James White Story

James White Story

I have written elsewhere about the Honourable James White from the famous pioneer ‘Belltrees’ family here in the Upper Hunter. My very good friend Sam North wrote this for me at the time of our Melbourne Cup extravaganza at Scone in October 2010. I called this a ‘Colloquium of Cups’ and it appears earlier in my ‘blog’. I thought it was worth repeating here as a ‘stand-alone’ feature. It is a remarkable story about a remarkable man. Read on!

See also:

See also: https://kingsoftheturf.com/1887-the-king-of-kirkham/

See also: https://kingsoftheturf.com/1877-the-defeat-of-chester/

See also: https://kingsoftheturf.com/1889-the-end-of-an-era/

See also: https://kingsoftheturf.com/1883-le-grand-and-martini-henry/

See also: https://kingsoftheturf.com/1884-newmarket-and-the-hon-james-white/

Hi Bill,

Somehow I appear to have lost your original email (something to do with technology and age, I assume), but I managed to find the information re James White, the founder of Belltrees. White took over the family properties at the age of 16, following his father’s death and expanded the empire from Bowral into the upper Hunter and New England.

He won two Melbourne Cups, in 1877 with Chester and in 1883 with Martini-Henry. Both were three year old colts and both landed huge wagers for White.

Chester won the AJC Sires Produce Stakes and the Champagne stakes as a two-year-old, after which White, an AJC committeeman, bought him for 2000 guineas.

At his first start for White, Chester finished second in the AJC Derby. He then won the 10 furlong Mares Produce Stakes before heading to Melbourne, where he won the Victoria Derby, in the process becoming equal favourite with Savanaka for the Melbourne Cup.

White had already had one bet of 10,000 pounds to 400 pounds about Chester in the Cup after the AJC Derby defeat and had another 10,000 pounds to 1000 pounds after he won the Victoria Derby. Both bets were with bookmaker Joe Thompson.

The bets were collected by White’s commission agent, Septimus Stephens, outside the Old Exchange in Melbourne in full view of the public. A crowd variously estimated at between 500 and 2000 watched as Thompson counted out 100 pound notes to Stephens. As the tally grew the crowd started chanting the count with the two men and a huge cheer rang out when 200 was reached. Stephens had engaged the famous boxer Jem Mace to escort the money to the bank, paying him 25 pound for his trouble – although another report said Mace was paid ‘’a suit of clothes’’.

White and his friends were credited with winning 70,000 pounds on Chester.

Chester was trained by the great Etienne de Mestre.

De Mestre would also have trained Martini-Henry. He trained the colt as a two-year-old but because of the horse’s delicate constitution did not race him. By the time Martini-Henry was ready to race de Mestre was elderly and in ill-health so recommended that he be given to Michael Fennelly to prepare.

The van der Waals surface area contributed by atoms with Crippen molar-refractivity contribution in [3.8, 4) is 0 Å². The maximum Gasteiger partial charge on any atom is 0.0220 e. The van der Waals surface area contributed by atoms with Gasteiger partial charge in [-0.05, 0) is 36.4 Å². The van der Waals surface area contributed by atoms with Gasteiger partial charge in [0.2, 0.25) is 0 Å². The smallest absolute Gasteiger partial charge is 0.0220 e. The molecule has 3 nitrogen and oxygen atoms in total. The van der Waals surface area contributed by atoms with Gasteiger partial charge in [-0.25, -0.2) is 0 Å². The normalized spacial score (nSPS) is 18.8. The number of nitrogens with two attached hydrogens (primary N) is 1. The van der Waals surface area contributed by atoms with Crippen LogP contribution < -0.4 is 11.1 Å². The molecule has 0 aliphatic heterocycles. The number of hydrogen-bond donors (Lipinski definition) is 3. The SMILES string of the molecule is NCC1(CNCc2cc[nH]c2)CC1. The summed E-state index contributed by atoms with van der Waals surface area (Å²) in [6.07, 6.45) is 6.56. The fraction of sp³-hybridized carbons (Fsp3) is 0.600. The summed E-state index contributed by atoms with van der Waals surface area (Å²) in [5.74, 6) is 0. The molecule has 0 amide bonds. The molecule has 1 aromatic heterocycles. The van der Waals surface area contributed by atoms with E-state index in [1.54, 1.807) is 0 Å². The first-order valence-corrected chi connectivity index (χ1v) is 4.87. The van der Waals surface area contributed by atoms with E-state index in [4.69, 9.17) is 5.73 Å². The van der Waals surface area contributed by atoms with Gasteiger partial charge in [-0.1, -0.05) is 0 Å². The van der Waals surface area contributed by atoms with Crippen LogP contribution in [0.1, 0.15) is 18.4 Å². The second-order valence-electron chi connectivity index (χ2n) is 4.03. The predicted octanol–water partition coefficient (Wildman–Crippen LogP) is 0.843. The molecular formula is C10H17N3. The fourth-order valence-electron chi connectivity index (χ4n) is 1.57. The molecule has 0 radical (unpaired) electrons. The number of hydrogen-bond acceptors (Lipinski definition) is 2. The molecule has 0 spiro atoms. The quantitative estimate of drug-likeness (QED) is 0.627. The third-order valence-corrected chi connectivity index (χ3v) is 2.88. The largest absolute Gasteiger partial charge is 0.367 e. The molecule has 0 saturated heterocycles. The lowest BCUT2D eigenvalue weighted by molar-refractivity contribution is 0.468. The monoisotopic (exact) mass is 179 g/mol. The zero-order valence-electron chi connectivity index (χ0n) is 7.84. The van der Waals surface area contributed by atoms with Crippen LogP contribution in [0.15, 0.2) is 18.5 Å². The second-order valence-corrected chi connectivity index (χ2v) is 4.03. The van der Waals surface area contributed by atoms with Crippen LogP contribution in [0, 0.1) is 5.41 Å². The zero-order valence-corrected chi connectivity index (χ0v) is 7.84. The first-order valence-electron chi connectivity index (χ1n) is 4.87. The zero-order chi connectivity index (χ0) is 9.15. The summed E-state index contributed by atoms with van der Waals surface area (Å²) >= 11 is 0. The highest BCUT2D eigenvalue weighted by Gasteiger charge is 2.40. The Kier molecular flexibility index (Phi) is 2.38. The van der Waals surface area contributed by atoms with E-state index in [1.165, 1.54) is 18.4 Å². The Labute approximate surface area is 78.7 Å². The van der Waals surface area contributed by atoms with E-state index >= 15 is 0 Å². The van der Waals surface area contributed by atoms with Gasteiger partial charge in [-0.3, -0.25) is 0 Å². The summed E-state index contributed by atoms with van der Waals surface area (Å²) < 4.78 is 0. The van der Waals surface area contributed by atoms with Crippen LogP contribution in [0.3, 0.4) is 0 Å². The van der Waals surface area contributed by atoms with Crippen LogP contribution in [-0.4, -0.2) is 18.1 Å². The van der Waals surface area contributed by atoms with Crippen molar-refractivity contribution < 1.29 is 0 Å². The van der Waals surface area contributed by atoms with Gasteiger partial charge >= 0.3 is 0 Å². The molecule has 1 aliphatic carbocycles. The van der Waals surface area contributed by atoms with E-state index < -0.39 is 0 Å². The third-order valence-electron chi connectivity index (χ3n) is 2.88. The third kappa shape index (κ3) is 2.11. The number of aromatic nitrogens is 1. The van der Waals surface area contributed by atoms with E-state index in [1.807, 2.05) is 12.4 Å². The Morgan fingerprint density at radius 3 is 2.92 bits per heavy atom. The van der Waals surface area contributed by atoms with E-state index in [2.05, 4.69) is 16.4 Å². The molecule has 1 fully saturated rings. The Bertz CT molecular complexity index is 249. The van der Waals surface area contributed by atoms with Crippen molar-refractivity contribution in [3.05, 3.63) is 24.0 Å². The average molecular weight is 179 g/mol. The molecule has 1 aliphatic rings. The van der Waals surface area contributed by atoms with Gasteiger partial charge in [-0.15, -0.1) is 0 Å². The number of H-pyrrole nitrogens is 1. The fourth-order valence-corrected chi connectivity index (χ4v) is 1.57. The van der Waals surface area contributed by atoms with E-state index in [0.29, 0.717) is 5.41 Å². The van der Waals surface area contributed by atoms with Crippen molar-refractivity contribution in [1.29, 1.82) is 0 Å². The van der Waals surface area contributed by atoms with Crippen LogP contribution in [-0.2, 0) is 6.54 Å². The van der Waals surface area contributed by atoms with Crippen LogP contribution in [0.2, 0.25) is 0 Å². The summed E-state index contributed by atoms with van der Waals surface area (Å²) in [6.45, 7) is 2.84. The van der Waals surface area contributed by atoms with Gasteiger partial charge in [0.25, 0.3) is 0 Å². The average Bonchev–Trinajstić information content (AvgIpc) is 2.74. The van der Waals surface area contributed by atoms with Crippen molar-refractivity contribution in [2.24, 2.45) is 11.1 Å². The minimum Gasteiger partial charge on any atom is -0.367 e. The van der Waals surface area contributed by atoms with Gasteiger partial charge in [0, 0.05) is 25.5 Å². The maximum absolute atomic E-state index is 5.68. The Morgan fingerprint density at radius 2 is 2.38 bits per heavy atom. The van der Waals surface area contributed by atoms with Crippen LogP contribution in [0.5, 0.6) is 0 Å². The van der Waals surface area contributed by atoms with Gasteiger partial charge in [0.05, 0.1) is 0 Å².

White bought the colt as a weanling foal when, on a visit to New Zealand, he saw him in a paddock and offer 1000 guineas. The breeder said it would bring 1500 guineas at sale so the two split the difference and the colt changed hands for 1250 guineas.

Martini-Henry was due to make his debut in the AJC Derby, for which he was pre-post favourite, but was withdrawn with a respiratory ailment. He was then taken to Flemington for the carnival.

Before arriving in Melbourne White had two bets – 10,000 pounds to 200 pounds and 10,000 pounds to 500 pounds – on Martin-Henry winning the Cup but after the colt won the Victoria Derby (winning a further 2000 pound wager for White) at his first race start he became the 5-1 favourite for the Cup.

He won that by two lengths and for good measure backed up the following Saturday to win the mile and a quarter Mares Produce Stakes before being spelled. Thus his first three starts resulted in wins in the Victoria Derby, the Melbourne Cup and the Mares Produce Stakes over distances of one and a half miles, two miles and a mile and a quarter and over the course of just eight days.

Martini-Henry won one more race, the 1884 VRC St Leger, before breaking down in the 1884 Caulfield Cup. He became a success at stud.

White was one of the real giants of the Australian turf. Between 1877 and 1885 his horses won two Metropolitans, six Derbys, two Oaks, three Sires Produce Stakes, four VRC Maribrynong Plates, three St Legers and the Australian Cup, in addition to the two Melbourne Cups.

In all he won 11 Derbys and between 1883 and 1889 of the 14 runnings of the AJC and Victoria Derbies White-owned runners won nine.

The Hunter Valley’s other Melbourne Cup winners have all come from lower in the Valley. Lord Cardigan (1903) and Lord Nolan (1908) were both owned by Maitland’s John Mayo. John Brown, the Newcastle coal millionaire, won with Prince Foote in 1909 while his brother William won with Piastre in 1912. The following year Maitland’s James Chambers owned and trained Posinatus won.

The only other Hunter winner was the great Peter Pan, which was owned and bred by Rodney Dangar at Baroona Stud near Singleton and which won the 1932 and 1934 runnings of the Melbourne Cup.

Bill, I can give you more information on the other Hunter winners but I gather you are mainly interested in James White.

Give me a yell if you want anything else.

Hope all continues to go well with you, Sarah and the kids and hopefully we will be able to get together for a beer in the not too distant future (and hopefully it is not at Patrick’s funeral).

Regards Sam


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